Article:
Introducing Artist No. 44 – Poppy Dully

Poppy Dully is a painter, printmaker, and book artist. She has a degree in design and cultural anthropology from UC Berkeley, a Masters in Public Health from UC Los Angeles, and for over 20 years she worked in fundraising and non profit management. “Since 2002, I have devoted myself to my art. I started with pastels on paper. With the guidance of talented mentors, I developed my drawing, painting and print making skills. I paint principally with oils on canvas or wood panels. I recently acquired a 24″x 36″ Ettan etching press for my studio. Book arts evolved out of my interest in printmaking and my love of books.”

“I just completed a major commission for Oregon Health Authority, Center for Health Statistics aka Vital Records, at the Oregon State Office Building in Portland. The CHS representative found me through Portland Open Studios in January. I replied to an inquiry, met with the project manager and staff and worked closely with them for the next five months on creating four works of art for the public lobby of their offices. The work includes three monotypes, a triptych called Life Cycles: Early Years, Middle Years, and Later Years and a 3’x5’ acrylic painting titled Passages of Time. All the work is installed in the 2nd floor lobby and available for public viewing.”

As a printmaker, Poppy’s work begins with research to find books that she is interested in reading and that lend themselves to visual interpretations. “I research the books, related films, information on the author, and film history. I am particularly attracted to older films and those with dramatic cinematography. I print on the pages of the selected book, using monotypes that are created with oil based ink on Plexiglas panels. These monotypes can be printed up to two times, first the original run and the second, the ghost, so the edition (if there is one) is unique and one of a kind. The pages are then adhered to an accordion paper panel which can be pulled out to view the story through the printed page and the related imagery. The printed pages are attached to the original book covers.

the crucial job of artists is to find a way to release materials into the animated middle ground between subjects, and so initiate the difficult but joyful process of human connection.” poet Ann Lauterbach

For the Portland Open Studios fall tour, Poppy will set up a work table in the center of her studio for use by her visitors. “I provide instructions on simple books to construct and lots of materials to make these books unique and personalized. The guests can take their books home – all ages enjoy this participatory activity.”

Introducing Artist No. 62 – Shannon Buck

Shannon Buck is a printer and artist. Her great grandfather was a professional illustrator and designed puppet sets in Europe, and her Grandmother was a skilled Draftsperson. She says she “was raised by bookworms. I learned letterpress printing from old-school Printers.

“I can recall in elementary school just wanting to color all day, and I loved observing other kids drawings and taking note of their styles and what worked and what didn’t. As a teenager I felt unsatisfied with my role in art-making and instead devoured books and discovered poetry and short stories, and that is what has formed my work to this day: unresolved narratives. While growing up in the South, I worked with the city to find venues for small art shows in vacant buildings.”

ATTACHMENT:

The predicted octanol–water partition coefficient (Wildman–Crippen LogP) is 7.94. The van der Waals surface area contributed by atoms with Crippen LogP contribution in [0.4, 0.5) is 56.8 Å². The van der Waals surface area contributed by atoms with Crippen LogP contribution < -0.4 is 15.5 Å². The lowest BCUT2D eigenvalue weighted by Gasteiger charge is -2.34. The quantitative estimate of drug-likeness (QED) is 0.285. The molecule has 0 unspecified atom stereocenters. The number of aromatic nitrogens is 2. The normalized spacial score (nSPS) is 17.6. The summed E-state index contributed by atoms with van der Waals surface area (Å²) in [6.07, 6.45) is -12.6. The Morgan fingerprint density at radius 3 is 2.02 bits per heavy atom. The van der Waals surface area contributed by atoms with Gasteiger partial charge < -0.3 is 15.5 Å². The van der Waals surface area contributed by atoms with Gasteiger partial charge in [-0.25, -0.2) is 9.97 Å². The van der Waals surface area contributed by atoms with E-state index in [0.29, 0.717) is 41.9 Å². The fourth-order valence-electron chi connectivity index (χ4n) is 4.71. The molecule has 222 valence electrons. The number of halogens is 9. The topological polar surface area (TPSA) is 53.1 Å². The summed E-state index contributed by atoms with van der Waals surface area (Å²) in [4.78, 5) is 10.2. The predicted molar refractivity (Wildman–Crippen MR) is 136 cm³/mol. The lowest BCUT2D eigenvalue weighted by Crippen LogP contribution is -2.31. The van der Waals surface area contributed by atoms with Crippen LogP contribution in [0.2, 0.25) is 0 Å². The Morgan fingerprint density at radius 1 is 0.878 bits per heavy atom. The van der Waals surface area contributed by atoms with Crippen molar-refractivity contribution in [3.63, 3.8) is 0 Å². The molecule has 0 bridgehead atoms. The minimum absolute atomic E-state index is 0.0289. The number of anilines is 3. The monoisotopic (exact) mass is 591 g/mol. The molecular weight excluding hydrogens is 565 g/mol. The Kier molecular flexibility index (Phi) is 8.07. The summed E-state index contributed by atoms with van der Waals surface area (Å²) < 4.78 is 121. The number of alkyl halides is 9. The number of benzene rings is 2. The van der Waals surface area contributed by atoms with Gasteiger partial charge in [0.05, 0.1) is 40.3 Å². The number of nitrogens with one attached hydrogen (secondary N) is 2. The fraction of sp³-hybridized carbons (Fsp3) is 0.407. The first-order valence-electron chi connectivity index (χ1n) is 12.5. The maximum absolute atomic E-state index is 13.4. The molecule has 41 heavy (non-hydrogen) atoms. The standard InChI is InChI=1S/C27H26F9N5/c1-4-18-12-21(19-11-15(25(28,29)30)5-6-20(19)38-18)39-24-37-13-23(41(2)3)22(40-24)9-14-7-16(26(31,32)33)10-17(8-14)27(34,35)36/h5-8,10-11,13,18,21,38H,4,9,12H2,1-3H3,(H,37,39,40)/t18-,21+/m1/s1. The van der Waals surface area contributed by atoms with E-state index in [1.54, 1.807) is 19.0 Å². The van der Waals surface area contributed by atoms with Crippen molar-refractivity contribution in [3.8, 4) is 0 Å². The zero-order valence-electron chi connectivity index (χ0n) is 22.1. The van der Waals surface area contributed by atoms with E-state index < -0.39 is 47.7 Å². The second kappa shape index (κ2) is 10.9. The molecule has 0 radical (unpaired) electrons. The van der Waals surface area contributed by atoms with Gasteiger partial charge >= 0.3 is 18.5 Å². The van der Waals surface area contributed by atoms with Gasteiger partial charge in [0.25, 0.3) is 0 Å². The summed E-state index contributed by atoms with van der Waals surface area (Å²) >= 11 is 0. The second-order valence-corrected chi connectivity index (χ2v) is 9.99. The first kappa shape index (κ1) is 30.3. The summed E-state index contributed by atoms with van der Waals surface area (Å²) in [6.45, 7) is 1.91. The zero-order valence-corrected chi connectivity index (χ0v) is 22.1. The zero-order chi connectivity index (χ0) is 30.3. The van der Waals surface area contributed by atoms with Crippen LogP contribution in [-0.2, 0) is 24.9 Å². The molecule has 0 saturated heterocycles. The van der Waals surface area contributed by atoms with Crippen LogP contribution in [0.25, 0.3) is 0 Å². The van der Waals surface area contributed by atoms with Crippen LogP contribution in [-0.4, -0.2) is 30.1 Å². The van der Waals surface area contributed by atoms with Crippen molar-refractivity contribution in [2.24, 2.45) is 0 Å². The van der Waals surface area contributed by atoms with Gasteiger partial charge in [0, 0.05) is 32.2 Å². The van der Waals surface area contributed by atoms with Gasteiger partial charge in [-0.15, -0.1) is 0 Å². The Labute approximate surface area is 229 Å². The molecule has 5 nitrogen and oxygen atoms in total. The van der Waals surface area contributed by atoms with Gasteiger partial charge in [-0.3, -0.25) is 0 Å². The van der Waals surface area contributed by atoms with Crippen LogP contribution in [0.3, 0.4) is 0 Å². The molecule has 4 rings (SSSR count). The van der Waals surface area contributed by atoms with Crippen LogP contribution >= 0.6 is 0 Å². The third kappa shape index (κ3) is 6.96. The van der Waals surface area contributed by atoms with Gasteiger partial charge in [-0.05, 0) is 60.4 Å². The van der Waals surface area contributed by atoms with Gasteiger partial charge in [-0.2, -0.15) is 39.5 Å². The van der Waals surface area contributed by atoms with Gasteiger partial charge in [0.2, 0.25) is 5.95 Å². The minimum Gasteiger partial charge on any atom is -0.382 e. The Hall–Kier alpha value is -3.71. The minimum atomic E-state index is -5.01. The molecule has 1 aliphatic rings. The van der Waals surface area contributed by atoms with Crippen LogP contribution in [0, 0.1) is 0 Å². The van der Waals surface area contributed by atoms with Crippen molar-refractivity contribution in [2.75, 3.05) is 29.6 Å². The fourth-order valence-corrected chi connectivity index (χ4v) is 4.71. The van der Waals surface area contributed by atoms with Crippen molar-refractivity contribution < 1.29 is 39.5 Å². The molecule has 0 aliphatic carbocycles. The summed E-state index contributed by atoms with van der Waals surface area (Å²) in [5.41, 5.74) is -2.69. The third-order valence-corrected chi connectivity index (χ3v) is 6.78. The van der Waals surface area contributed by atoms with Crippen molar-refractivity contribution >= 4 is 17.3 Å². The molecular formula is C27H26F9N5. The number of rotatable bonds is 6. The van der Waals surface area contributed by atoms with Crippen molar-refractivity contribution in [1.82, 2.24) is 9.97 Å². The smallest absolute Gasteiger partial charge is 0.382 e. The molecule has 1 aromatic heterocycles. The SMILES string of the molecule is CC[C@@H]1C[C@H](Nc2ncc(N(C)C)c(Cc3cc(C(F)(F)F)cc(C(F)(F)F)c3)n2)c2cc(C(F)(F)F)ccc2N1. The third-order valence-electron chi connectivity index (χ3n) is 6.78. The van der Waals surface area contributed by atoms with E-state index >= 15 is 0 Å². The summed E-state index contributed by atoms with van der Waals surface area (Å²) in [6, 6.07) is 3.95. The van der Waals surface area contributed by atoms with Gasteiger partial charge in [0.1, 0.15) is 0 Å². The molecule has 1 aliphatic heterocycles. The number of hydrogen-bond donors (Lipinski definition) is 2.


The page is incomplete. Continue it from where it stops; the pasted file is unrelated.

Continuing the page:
I asked about her process: “I am always drawing and observing. I trace over my drawings with a soft pencil and then transfer them onto linoleum, which creates a reverse of the image. This is necessary for printing. I often draw things upside down in my sketchbook; it keeps me from getting lost in the details. (I set letterpress type, which is done upside down, so my brain is already wired this way.) I print my smaller works on a tabletop letterpress. If I end up using a hand-pulled print digitally for a surface pattern or print, I source my colors from vintage textiles and photographs.”

She is currently working on a series of linocuts entitled ‘Intersections’.  “I am depicting Portland street intersections carved into linoleum that are printed on rice paper. Using relief printing as a medium means I’m always conscious of lights and darks, negative space and contrast, and I have to improvise to create grey areas. This balancing act formed my basis for the work as I witness the changes within the Portland urban landscape and how the intersections between race, social status, and the old and the new converge.”

Another series of linocuts that I am currently working on focuses on women who have inspired and challenged me. I started this series during the 2016 election. I donate 15% of each sale of the prints to Portland’s YWCA Domestic Violence Services.

Art is a language. We all start out speaking the language as children and then are subjected to various influencers that steer us in a direction that causes us to judge the process of art-making; what was originally inherent in our freedom to play. This is perhaps why our culture specifically seems to have a complex about art as a profession. Part of the role of being an artist is to continue the conversation of what it is to be human; peeling back those layers we conditioned ourselves to ignore.

Wait till you see what she has in store for visitors!  “I am excited to offer Portland Open Studios visitors an opportunity to pull their very own letterpress souvenir of the event. I will have one of my tabletop presses inked up and ready for printing, and I will give short tutorials on how the letterpress operates. Visitors can also peruse my collection of letterpress type and cuts, as well as my personal work of hand carved linoleum cuts.”

photo credit Jeff Rutherford